Prompted by Bobby LeFebre
On Medium: “On Rejection & Denial,” by Suzi Q. Smith, in response to Tilt West Roundtable: Rejection & Denial.
Human beings are fragile, self-absorbed creatures constantly defending their ever-so-important need to belong. We—the creatives, the artists, the writers, the thinkers, the performers, the makers, the doers—are often the worst kind of fragile. No matter how reclusive or introverted, or special or esoteric we think we are, we innately crave attention, acceptance, recognition, and to be understood.
We want to belong somewhere. Even if that somewhere is obscure and underground or popular or counter-culture, we seek these spaces and places consciously and unconsciously, and our personal, professional, social and creative identities are often shaped by our perceptions of where we are and whether we belong. We want our work and lives to be relevant, seen, consumed, critiqued, and celebrated. We want to leave our mark, our name, our cause, and our stamps on this big, big world that, through denial and rejection, often reminds us just how minute we are.
Denial and rejection hurts. Literally. Scientists have deduced that the same areas of our brain become activated when we experience rejection as when we experience physical pain. Denial and rejection aggressively untethers our connection to belonging. It often leaves us angry, unsettled, disorganized, and with bruised feelings. Humans are victims of socialization. We have evolved to perceive denial and/or rejection as the highest form of ostracization, which often leaves us floating on islands of self-pity and self-induced identity crisis. These old tropes have taken on new connotations in the digital age. Look at social media. Our Facebook pages are litmus tests for self-worth. People post things and then feverishly rush to see how many “likes” they have received; “likes” are acceptance, while lack of “likes” feels like rejection. What about the phenomenon of the “selfie,” or dating sites like Tinder? We live in a world that conditions us to constantly seek acceptance from external sources, bombarding us with overstimulation and hamster-wheel progress. Even if you are not incarcerated by the social prison of social media, you may know what it feels like to be an artist receiving a rejection/denial letter in the mail. Or to be stood up for a date, or walk around the city you’ve lived in your entire life and feel as if you do not belong. You may know what it feels like to be a woman in world of patriarchy, or queer in a heteronormative gender binary, or a person of color in a sea of white privilege and white supremacy.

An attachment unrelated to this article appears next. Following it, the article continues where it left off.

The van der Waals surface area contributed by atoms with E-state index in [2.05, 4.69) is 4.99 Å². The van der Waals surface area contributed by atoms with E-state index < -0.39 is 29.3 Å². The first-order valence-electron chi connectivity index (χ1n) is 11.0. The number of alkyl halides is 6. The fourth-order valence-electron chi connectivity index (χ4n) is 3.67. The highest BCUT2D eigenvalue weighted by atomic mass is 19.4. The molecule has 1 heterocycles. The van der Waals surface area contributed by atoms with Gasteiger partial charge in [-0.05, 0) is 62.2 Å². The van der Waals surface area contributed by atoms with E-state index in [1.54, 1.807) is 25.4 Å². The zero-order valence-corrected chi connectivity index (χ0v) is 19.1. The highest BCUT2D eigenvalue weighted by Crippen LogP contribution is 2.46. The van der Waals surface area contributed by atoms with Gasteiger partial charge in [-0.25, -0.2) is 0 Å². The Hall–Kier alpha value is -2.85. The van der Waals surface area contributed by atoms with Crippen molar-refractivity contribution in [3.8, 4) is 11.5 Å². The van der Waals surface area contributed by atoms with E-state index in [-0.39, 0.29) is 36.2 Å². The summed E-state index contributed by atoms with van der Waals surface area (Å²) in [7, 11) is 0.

What happens when we are denied and rejected? How much of who we are is dependent upon how others see us? What happens when the word “no” penetrates the softest and most vulnerable parts of us? What is really happening when we get denied and rejected, and more importantly, what do we make it mean in our own minds?
Who gets to tell us where we belong? What power structures and institutions and social norms hold the keys to the doors we bang upon? What canons do we see ourselves in? What canons have left us out on purpose? Do we find ourselves acquiescing or carving? What paradigms and hierarchies leave us reaching for the status quo? If the bar is set without you in mind are you still hustling to reach it? Can denial and rejection ultimately lead you to finding your audience?
What happens when our manuscripts, our art, our skin color, our politics, our ideas, and our histories are denied and rejected? Do we continue to knock on closed doors, or build new houses? Where/when/how have you experienced denial and rejection and what does it mean to you?
About the Prompter
Bobby LeFebre is an award-winning writer, performer, and cultural worker from Denver, Colorado. He is a two-time Grand Slam Champion, a National Poetry Slam Finalist, an Individual World Poetry Slam Finalist, and a two-time TEDx speaker. His work has been showcased nationally and internationally on NPR, the Huffington Post, and The Guardian, and the LA Times. LeFebre has performed at hundreds of cultural events, social actions, detention centers, conferences, and colleges and universities across the United States and abroad. He is co-founder of Café Cultura, a non-profit organization that uses poetry as a tool for youth development and he is also founder of #WeAreNorthDenver, a grassroots and digital campaign dedicated to using art as an entry point for discussing gentrification in Denver. LeFebre has been named a 100 Colorado creative by Westword Magazine, is a National Association of Latino Arts and Cultures fellow, and has recently been appointed by the Mayor of Denver to serve as the Co-Chair of the Denver Commission on Cultural Affairs. He holds a bachelor’s degree in Psychology from Metro State University and a master’s degree in Art, Literature, and Culture from the University of Denver.